TR of A. fumigatus has been described as an extracellular antigenic protein by two recent studies [30, 31]. In one former study, the secreted fraction of two geographically different strains (190/96 and DAYA) of A. fumigatus were used to identify new immunogenic molecules reacting with pooled ABPA patient sera (IgG and IgE). TR was only detected on 2DE immunoblots of the secreted proteome of the DAYA strain probed with the IgE antibody fraction from pooled ABPA patients sera . This result suggested that TR might not be a good biomarker for ABPA. In another study, the immunosecretome of A. fumigatus was detected using pooled patient sera (total n = 22 patients [ABPA, n = 11; aspergilloma, n = 5; IA, n = 6]). The immunoreactive intensity of TR was lower than most other proteins . A possible explanation is that the anti-TR antibody titers were not high in pooled sera because most cases included in the study were not IA.
Although investigators in other laboratories recently noted the antigenic nature of TR [30, 31], no study has found shown diagnostic value for TR in non-neutropenic patients with IA. We showed that TR (spot no. 2A-2 M) had the strongest immunoreactivity with patient sera. TR, a component of the gliotoxin biosynthetic cluster, provides self protection to A. fumigatus against gliotoxin [37, 38]. This protein has been described as an extracellular protein of A. fumigatus by Singh and Kumar [30, 31]. However, Schrettl et al. showed that GliT is preferentially localized in the cytoplasm and nuclei by a GFP-GliT construct . To predict whether or not GliT is actively secreted into the culture supernatant, we used two bioinformatic tools (SignalP and WoLF PSORT) to analyze its localization. Our results support the findings of Singh and Kumar [30, 31]. Homology analysis indicated that TR had no match with human proteins, as Kumar et al.  reported. Muro et al.  also reported that the fungal TR has only 19% sequence similarity to human TR. Furthermore, sequence homology analysis showed that TR of A. fumigatus has low homology with most other Aspergillus species as well as most other fungi. Therefore, TR could be considered as a specific antigen of A. fumigatus and as a potential biomarker for the serological diagnosis of IA. In order to study its diagnostic potential, we cloned the TR gene and purified the recombinant protein. Immunoblots showed that recombinant protein could be recognized by the sera from all six IA patients. These results suggested that the TR of A. fumigatus could be developed as a biomarker for the diagnosis of IA, especially in critically ill patients.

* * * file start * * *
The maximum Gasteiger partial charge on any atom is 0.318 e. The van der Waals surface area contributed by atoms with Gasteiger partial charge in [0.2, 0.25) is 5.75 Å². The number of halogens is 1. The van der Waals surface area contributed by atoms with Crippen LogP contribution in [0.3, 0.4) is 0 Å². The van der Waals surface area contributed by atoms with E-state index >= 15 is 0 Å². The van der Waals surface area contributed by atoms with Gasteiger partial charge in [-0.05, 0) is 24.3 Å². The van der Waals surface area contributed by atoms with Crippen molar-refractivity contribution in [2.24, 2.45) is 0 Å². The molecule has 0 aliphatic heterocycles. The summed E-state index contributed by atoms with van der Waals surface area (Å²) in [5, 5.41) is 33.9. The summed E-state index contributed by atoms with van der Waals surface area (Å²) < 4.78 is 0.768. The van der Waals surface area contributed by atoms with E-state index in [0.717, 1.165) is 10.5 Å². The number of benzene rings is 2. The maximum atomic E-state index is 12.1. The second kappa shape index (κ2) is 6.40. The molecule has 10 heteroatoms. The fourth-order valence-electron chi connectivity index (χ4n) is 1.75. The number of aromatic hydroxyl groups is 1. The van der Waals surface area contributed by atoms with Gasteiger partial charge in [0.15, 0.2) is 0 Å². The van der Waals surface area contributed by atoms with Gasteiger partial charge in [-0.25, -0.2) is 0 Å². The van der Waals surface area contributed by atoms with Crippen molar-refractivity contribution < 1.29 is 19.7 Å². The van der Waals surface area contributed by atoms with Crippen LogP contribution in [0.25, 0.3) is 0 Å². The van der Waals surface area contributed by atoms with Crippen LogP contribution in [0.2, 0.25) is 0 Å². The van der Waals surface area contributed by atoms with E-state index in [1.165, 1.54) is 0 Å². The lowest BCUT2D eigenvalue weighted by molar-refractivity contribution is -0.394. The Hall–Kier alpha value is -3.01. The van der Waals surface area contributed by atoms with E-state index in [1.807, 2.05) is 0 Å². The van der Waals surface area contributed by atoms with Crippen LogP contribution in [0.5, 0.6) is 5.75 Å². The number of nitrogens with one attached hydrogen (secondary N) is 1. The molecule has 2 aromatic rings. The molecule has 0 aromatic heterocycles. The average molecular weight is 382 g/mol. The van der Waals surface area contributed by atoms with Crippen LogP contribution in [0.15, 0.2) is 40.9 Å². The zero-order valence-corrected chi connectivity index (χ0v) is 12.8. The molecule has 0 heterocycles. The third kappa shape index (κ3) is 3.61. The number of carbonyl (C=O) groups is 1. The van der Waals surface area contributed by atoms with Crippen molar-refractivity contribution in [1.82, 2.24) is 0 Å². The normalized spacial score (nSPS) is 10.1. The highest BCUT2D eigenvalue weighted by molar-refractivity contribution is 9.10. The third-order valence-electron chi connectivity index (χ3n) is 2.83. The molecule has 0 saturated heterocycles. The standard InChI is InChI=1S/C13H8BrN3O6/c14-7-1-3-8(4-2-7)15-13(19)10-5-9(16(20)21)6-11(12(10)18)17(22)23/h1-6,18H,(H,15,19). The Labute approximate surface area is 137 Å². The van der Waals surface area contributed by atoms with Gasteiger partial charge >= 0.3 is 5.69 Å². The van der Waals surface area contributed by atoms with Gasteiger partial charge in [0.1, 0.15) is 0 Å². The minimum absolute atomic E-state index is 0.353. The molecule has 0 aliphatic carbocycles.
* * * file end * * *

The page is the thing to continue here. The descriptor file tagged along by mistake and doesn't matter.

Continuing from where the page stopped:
One of the strengths of our study was that all patients included had histopathologic evidence and positive cultures. This enabled us to discriminate between invasive disease and colonization. However, we do realize that the study design has limitations. We did not further investigate the reactivity of individual patient serum with the extracellular fraction of A. fumigatus, thus we cannot provide data whether or not these proteins consistently react with individual IA patient serum. Moreover, the cases used in this study were limited in number, therefore the diagnostic value of the antigen identified should be validated in further prospective studies using large-scale serum specimens.